Li Ka-shing's CK Asset Holdings throws weight behind Beijing's security law for Hong Kong ahead of its biggest property launch this year

By Martin Choi / | June 16, 2020 5:50 PM SGT
"The national security law is necessary. Businesses will only be able to operate and thrive in a stable social environment, and homebuyers will feel more at ease when purchasing homes," said Chiu.
"Once the situation clears up, people will feel more at ease about the future and stability of Hong Kong."
The new security law, which bypasses Hong Kong's Legislative Council, is widely seen as a threat to the city's freedoms and has reignited the anti-government protests that engulfed the territory last year.
Chiu predicted that the property market would remain steady in the second half of the year, as the business environment and unemployment levels gradually stabilise with the aid of supporting measures from the government to mitigate the impact of the coronavirus outbreak.
CK Asset's new Sea to Sky project comprises 1,422 flats ranging from 434 square feet to 1,077 square feet.
While the majority of them are two-bedroom units, all three- and four-bedroom apartments will come with a sea view, the company said at the briefing.
The price list of the first batch of flats will be released on Thursday.
The land price is estimated at HK$2,830 per square foot, which translates to a HK$2.96 billion land premium paid to the government when CK Asset won the tender in September 2015.
It is the developer's first new project since it offered Seaside Sonata in Cheung Sha Wan in October 2019.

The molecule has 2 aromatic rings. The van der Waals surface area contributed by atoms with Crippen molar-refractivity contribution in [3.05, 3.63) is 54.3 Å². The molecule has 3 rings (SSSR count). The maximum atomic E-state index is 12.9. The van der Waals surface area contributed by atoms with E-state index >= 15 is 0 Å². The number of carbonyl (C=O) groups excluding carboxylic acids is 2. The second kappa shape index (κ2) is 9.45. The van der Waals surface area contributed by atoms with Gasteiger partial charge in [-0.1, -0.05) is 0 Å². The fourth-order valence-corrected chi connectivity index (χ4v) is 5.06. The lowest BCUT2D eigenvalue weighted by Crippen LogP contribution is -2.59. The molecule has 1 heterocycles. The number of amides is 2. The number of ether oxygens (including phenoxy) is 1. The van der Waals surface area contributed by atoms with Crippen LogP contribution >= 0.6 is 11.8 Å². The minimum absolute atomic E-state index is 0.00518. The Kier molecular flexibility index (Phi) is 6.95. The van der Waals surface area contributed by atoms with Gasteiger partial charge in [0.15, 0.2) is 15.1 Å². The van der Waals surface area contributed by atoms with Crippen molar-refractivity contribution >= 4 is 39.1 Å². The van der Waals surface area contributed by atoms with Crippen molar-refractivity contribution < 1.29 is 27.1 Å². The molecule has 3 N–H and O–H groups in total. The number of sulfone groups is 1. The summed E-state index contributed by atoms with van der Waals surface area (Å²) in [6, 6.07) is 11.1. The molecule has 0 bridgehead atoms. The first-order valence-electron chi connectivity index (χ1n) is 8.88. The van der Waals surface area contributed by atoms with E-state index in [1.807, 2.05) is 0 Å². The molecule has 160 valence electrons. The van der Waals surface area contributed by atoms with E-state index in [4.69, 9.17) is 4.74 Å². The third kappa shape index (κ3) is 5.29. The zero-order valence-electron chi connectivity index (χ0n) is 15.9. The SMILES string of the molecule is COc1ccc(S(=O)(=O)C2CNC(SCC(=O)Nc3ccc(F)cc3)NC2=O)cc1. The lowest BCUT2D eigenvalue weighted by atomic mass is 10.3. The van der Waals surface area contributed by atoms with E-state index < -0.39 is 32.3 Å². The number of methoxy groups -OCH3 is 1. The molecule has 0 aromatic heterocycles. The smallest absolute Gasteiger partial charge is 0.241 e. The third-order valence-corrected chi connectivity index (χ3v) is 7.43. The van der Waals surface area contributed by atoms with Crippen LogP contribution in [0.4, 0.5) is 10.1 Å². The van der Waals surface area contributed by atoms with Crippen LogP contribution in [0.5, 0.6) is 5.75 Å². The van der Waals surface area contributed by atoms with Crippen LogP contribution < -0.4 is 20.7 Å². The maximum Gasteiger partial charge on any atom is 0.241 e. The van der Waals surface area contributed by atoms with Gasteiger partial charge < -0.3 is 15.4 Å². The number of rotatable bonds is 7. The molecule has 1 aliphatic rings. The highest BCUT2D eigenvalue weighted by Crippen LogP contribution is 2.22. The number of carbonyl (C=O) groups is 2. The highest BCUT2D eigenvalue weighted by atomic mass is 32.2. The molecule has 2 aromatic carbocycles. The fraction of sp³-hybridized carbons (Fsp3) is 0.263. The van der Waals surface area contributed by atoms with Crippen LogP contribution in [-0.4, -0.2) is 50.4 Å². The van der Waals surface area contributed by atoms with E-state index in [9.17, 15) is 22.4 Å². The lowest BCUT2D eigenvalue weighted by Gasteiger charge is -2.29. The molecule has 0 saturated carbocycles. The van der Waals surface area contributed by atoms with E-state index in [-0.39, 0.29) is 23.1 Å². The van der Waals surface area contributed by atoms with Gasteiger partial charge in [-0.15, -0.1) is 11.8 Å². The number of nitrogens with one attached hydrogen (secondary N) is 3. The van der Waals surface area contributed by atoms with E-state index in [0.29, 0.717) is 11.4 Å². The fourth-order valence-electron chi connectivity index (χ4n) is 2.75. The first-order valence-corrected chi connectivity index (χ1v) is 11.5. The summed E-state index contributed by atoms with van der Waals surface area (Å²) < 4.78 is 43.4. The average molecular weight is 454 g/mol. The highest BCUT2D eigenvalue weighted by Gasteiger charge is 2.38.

Last month, the property developer won Hong Kong's first ever plot of land earmarked for a mixture of private and government-subsidised homes developed by private builders, for a price at the lower end of market expectations.
CK Asset, founded by Li Ka-shing, one of Hong Kong's richest tycoons, will pay HK$4.95 billion (US$638.8 million) for the site on Kwun Tong's Anderson Road, the Lands Department said in May.
It will be the second such government scheme since 46 households competed for each unit at the inaugural project in Hung Hom, also in Kowloon, last year.
The site, now in the first stage of development involving clearance of stones and dirt, will yield at least 1,000 starter homes priced at 80 per cent of market value for middle-income earners, along with some 700-odd private homes.
As the outbreak of Covid-19 in Hong Kong shows signs of easing, homeowners have started to sell their properties at a loss. A 383 square foot studio flat at The Warren in Causeway Bay was recently sold for HK$9.85 million, a loss of HK$4.05 million from when the owner bought it nine years ago.
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